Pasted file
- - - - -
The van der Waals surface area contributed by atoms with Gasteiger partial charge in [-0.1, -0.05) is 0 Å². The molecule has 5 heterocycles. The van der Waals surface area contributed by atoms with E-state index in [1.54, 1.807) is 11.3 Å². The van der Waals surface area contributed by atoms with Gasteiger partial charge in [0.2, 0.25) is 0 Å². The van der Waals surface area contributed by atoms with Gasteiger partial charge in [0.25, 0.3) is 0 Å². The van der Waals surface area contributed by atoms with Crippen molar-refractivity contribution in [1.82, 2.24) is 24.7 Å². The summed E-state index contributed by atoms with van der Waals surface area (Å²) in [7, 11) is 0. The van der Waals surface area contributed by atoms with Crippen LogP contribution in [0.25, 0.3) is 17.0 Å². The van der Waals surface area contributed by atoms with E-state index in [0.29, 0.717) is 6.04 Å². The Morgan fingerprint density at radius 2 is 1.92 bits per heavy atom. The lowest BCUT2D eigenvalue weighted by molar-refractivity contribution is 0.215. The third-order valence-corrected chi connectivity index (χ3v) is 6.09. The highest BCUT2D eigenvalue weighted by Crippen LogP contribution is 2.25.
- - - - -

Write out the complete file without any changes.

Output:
The van der Waals surface area contributed by atoms with Gasteiger partial charge in [-0.1, -0.05) is 0 Å². The molecule has 5 heterocycles. The van der Waals surface area contributed by atoms with E-state index in [1.54, 1.807) is 11.3 Å². The van der Waals surface area contributed by atoms with Gasteiger partial charge in [0.2, 0.25) is 0 Å². The van der Waals surface area contributed by atoms with Gasteiger partial charge in [0.25, 0.3) is 0 Å². The van der Waals surface area contributed by atoms with Crippen molar-refractivity contribution in [1.82, 2.24) is 24.7 Å². The summed E-state index contributed by atoms with van der Waals surface area (Å²) in [7, 11) is 0. The van der Waals surface area contributed by atoms with Crippen LogP contribution in [0.25, 0.3) is 17.0 Å². The van der Waals surface area contributed by atoms with E-state index in [0.29, 0.717) is 6.04 Å². The Morgan fingerprint density at radius 2 is 1.92 bits per heavy atom. The lowest BCUT2D eigenvalue weighted by molar-refractivity contribution is 0.215. The third-order valence-corrected chi connectivity index (χ3v) is 6.09. The highest BCUT2D eigenvalue weighted by Crippen LogP contribution is 2.25.